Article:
A new Chinese tech startup is launching what it says will be a digital distribution hub that can feed foreign films and TV shows to non-theatrical outlets across China – without fear of import quotas – while offering an attractive revenue-sharing model to foreign content providers.

The company, MEIFine, boasts that it has government approval for its unusual approach, even though Chinese authorities have generally been cracking down on the volume and kind of online content allowed into the country. The company’s CEO, Zhao Jian, said that MEIFine “represents a paradigm shift in China.”

But some industry executives have expressed skepticism about MEIFine’s assertions. Others likened the company to a previous consortium that made similarly bold claims about finding a new way to operate on China’s notoriously difficult entertainment landscape, only for the initiative to collapse weeks after it was announced.

MEIFine says that, since it’s a digital platform, the rules governing imported content on cinema screens and free-to-air TV networks do not apply to it, especially the quota system restricting the number of foreign movies that can be released theatrically in China each year. MEIFine says its cloud-based hub will feed non-theatrical content to platforms, including IPTV, VOD, cable TV and OTT streaming companies, that have a combined 700 million users.

While it’s true that foreign titles can theoretically be shown on Chinese TV and online platforms, government regulators have increasingly imposed censorship and volume restrictions over the last couple of years. That has brought the booming streaming sector into a regulatory regime closer to that of the theatrical sector.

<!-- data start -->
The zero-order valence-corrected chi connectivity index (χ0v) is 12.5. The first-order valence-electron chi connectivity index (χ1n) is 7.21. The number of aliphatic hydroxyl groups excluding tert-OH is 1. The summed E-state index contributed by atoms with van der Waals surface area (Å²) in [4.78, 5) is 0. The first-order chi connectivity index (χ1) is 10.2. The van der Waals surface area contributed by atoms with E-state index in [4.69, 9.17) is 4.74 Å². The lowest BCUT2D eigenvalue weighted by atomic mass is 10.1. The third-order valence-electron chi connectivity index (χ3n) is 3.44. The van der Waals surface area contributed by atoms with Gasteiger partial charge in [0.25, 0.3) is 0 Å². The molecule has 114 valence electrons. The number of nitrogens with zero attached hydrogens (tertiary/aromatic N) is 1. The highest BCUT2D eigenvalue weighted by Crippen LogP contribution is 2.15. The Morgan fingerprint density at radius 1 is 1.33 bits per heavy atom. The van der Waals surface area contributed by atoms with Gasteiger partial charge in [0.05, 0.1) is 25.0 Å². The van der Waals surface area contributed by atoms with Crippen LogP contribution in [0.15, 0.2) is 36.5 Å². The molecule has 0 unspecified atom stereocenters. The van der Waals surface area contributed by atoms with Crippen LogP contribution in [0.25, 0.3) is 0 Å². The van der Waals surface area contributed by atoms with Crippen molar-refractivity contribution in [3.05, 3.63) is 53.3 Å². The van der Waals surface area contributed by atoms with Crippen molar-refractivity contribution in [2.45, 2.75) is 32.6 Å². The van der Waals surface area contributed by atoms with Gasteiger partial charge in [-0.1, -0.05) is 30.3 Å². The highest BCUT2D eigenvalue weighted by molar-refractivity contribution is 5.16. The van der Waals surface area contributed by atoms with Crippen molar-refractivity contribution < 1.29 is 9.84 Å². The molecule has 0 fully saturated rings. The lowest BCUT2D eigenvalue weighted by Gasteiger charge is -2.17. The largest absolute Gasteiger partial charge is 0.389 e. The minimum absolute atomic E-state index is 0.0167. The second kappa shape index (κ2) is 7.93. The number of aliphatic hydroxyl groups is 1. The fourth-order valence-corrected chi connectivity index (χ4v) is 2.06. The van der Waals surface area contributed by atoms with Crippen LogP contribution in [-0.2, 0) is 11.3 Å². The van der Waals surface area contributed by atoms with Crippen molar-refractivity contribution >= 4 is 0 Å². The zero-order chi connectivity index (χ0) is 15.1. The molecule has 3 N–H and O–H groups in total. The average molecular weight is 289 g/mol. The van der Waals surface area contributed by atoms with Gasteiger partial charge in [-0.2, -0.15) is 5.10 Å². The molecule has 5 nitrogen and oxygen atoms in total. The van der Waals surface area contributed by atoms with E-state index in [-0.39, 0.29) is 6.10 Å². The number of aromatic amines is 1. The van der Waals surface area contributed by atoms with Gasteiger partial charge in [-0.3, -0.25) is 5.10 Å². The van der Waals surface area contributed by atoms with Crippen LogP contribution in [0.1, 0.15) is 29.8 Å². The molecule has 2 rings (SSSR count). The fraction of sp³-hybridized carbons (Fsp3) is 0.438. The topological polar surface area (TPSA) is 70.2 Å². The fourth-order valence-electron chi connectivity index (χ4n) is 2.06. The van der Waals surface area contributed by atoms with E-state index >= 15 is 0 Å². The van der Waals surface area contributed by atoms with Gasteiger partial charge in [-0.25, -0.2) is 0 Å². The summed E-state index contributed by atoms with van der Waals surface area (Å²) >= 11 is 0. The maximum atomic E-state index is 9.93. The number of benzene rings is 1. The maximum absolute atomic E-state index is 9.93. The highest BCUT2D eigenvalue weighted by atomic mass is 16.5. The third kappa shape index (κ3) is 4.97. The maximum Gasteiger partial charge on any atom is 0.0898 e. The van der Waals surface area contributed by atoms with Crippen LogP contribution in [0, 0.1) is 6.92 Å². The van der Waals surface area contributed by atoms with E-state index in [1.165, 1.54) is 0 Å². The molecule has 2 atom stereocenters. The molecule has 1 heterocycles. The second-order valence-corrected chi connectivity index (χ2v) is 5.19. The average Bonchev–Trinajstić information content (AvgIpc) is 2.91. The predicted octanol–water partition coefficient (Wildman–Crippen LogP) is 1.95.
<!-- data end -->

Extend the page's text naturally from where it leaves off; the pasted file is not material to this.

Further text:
MEIFine says the company is 75% owned by “six veteran copyright operating professionals and financially well-endowed investors.” The other 25% belongs to Chengdu Audio & Visual Publishing, a state-owned firm headed by a senior Communist Party apparatchik and broadcast official in Chengdu, in central China.

MEIFine plans to source its international content from Los Angeles-based Worldwide Business Team (WBT), headed by Steve Wang, and Great Eastern Intl. (GEI), headed by Craig Santy, who operate in partnership. The two firms said that they would be buying at Sundance and the Berlinale and that they would aim to have acquired 100 titles for MEIFine by the end of February.

However, no acquisitions have been named, which the firms say is because of non-disclosure agreements. WBT and GEI have also not disclosed any of the companies that have licensed content to them.

MEIFine has also not outlined any potential revenue-sharing models for its foreign content providers, although Zhao, the CEO, said that “our real-time revenue sharing system offers U.S. and worldwide content providers unprecedented market access, accounting transparency and copyright protection.”

Several executives in the Chinese and international film industries told Variety that they had not heard of MEIFine. One executive said he could not see why Chinese regulators would open up a quota-free side door to foreign media firms via MEIFine while at the same time starting sensitive negotiations with Hollywood and independents on revising the quota and revenue-sharing rules.

More than one executive said MEIFine’s launch reminded them of what happened in March 2014, when a cluster of companies, including the Chinese government-backed China National Culture Group and Hong Kong-listed China Railsmedia, announced that they were expecting to become the second state-owned enterprise with a theatrical releasing license.

At a high-profile event in Hong Kong they announced more generous revenue-sharing terms than are currently available and competition between Chinese agencies for imported content. But the new initiative collapsed weeks later when Chinese authorities decided to maintain the status quo.